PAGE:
Positive Emotions; Building Blocks for Personal Growth

Being genuinely positive helps people do better; you can, too!

Posted Dec 20, 2010

Psychologist Barbara Fredrickson has conducted a lot of research on the effects of positive emotions. From this work, she has developed the broaden-and-build theory of positive emotions. It basically states that these emotions broaden (or, increase) the pool of thoughts and actions that come to mind in any given circumstance. This increases people's options (or, personal resources) in those, as well as later, situations. For instance, when children play, they increase their friends and social support system, develop their creativity, and learn more about how people work. So, their play puts them in a better position to cope with new situations or problems in the future. This is the same way that positive emotions help all people to develop resources and become more resilient.

Frederickson cautions that positivity fades. For instance, the pleasure you feel from the fabulous lunch you devoured this afternoon will be all but forgotten by tomorrow. So it is important to have a lot of positives in your life. It is also important to have more positives than negatives. In fact, her research shows that in order to flourish in life, you must have 3 positive emotions to each negative one.

Positive emotions are important in that they also open people up to curiosity about, and desire for, more experiences. They orient people toward finding positive meaning in their experiences (even painful ones) and wanting new ones. This leads to growth. For instance, someone who has overcome chronic depression might appreciate their empathy for others' struggles and also feel better about their ability to notice all the good things in their life (things they might have otherwise overlooked).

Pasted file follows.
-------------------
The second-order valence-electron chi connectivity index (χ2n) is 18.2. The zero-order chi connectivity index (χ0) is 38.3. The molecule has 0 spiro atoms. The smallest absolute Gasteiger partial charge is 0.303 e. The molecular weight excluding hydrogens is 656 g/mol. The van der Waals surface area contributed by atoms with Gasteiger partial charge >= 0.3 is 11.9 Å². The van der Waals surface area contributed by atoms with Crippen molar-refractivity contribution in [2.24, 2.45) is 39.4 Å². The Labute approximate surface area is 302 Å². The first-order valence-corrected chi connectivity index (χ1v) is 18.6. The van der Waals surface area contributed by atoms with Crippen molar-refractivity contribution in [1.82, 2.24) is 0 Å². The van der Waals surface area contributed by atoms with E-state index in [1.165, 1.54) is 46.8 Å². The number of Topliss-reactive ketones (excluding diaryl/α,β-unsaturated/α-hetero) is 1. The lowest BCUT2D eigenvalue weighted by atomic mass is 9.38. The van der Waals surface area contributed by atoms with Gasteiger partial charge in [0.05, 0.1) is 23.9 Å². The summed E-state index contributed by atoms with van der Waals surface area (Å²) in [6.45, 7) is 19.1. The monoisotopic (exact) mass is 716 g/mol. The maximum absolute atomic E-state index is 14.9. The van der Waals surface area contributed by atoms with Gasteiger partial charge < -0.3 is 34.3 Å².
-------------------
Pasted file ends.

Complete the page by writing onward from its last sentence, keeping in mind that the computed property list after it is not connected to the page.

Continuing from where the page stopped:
Along with this, positively oriented people are motivated to alter their lifestyle in ways that will help sustain changes they've made. For instance, those who overcome depression are motivated to keep doing things that make them happier; such as exercising regularly, engaging in meaningful activities, and maintaining a social network of friends.

As wonderful as positivity can be, it also must be heartfelt - forcing or pretending to be positive can backfire. For instance, telling yourself to "be positive" when you are down can actually make you feel more depressed.  This can feel like a real conundrum- how can you genuinely feel positive when everything is looking gray?

It's precisely at such difficult times when compassionate self-awareness (a combination of self-awareness and self-compassion) can be extremely helpful. It can nurture positive emotions and, as I discussed in my last blog (Compassionate Self-Awareness, A New Concept), can provide many other benefits. It can help people be more accepting of themselves, tolerate distress better, and make progress toward self-improvement. So, though it won't solve all your problems, it can help you to feel good about you. And, it can move you in the direction of the advice Frederickson gives to create positivity. She instructs: Be open. Be appreciative. Be curious. Be kind. Be real.  To these, I would add: Be compassionately self-aware.


Dr. Becker-Phelps is a clinical psychologist in private practice and is on the medical staff at Somerset Medical Center in Somerville, NJ. She also writes a blog for WebMD (The Art of Relationships) and is the 'relationships' expert of WebMD's Relationships and Coping Community

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